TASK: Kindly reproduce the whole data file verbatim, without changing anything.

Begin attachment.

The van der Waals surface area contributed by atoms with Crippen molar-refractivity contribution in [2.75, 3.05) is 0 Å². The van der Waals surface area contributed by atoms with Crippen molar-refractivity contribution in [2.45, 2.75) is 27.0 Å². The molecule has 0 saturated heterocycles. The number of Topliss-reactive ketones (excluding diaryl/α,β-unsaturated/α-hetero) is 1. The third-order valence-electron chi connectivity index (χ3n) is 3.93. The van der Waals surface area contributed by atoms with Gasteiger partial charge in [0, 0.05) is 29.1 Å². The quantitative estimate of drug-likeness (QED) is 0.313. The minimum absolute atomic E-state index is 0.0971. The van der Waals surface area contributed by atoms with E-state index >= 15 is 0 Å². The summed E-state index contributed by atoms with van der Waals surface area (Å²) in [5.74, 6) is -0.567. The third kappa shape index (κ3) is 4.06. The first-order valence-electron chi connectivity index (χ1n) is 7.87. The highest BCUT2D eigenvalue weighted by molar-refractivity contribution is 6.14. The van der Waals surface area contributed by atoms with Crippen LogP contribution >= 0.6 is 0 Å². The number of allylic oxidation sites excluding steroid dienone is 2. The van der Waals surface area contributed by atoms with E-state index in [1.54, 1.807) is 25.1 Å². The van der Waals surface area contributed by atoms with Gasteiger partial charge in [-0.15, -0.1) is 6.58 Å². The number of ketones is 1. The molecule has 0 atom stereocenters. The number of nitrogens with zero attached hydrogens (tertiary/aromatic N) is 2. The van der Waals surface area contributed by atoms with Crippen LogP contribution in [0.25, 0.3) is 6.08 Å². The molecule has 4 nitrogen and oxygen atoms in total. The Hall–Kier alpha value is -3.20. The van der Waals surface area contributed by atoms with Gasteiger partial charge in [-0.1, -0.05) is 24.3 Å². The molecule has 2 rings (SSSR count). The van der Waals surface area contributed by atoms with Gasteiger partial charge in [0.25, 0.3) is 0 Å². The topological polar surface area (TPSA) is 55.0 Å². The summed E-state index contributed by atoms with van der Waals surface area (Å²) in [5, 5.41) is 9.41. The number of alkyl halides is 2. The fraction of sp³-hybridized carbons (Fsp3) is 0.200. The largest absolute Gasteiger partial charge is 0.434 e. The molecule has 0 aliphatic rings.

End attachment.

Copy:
The van der Waals surface area contributed by atoms with Crippen molar-refractivity contribution in [2.75, 3.05) is 0 Å². The van der Waals surface area contributed by atoms with Crippen molar-refractivity contribution in [2.45, 2.75) is 27.0 Å². The molecule has 0 saturated heterocycles. The number of Topliss-reactive ketones (excluding diaryl/α,β-unsaturated/α-hetero) is 1. The third-order valence-electron chi connectivity index (χ3n) is 3.93. The van der Waals surface area contributed by atoms with Gasteiger partial charge in [0, 0.05) is 29.1 Å². The quantitative estimate of drug-likeness (QED) is 0.313. The minimum absolute atomic E-state index is 0.0971. The van der Waals surface area contributed by atoms with E-state index >= 15 is 0 Å². The summed E-state index contributed by atoms with van der Waals surface area (Å²) in [5.74, 6) is -0.567. The third kappa shape index (κ3) is 4.06. The first-order valence-electron chi connectivity index (χ1n) is 7.87. The highest BCUT2D eigenvalue weighted by molar-refractivity contribution is 6.14. The van der Waals surface area contributed by atoms with Crippen LogP contribution >= 0.6 is 0 Å². The number of allylic oxidation sites excluding steroid dienone is 2. The van der Waals surface area contributed by atoms with E-state index in [1.54, 1.807) is 25.1 Å². The van der Waals surface area contributed by atoms with Gasteiger partial charge in [-0.15, -0.1) is 6.58 Å². The number of ketones is 1. The molecule has 0 atom stereocenters. The number of nitrogens with zero attached hydrogens (tertiary/aromatic N) is 2. The van der Waals surface area contributed by atoms with Crippen LogP contribution in [0.25, 0.3) is 6.08 Å². The molecule has 4 nitrogen and oxygen atoms in total. The Hall–Kier alpha value is -3.20. The van der Waals surface area contributed by atoms with Gasteiger partial charge in [-0.1, -0.05) is 24.3 Å². The molecule has 2 rings (SSSR count). The van der Waals surface area contributed by atoms with Gasteiger partial charge in [0.25, 0.3) is 0 Å². The topological polar surface area (TPSA) is 55.0 Å². The summed E-state index contributed by atoms with van der Waals surface area (Å²) in [5, 5.41) is 9.41. The number of alkyl halides is 2. The fraction of sp³-hybridized carbons (Fsp3) is 0.200. The largest absolute Gasteiger partial charge is 0.434 e. The molecule has 0 aliphatic rings.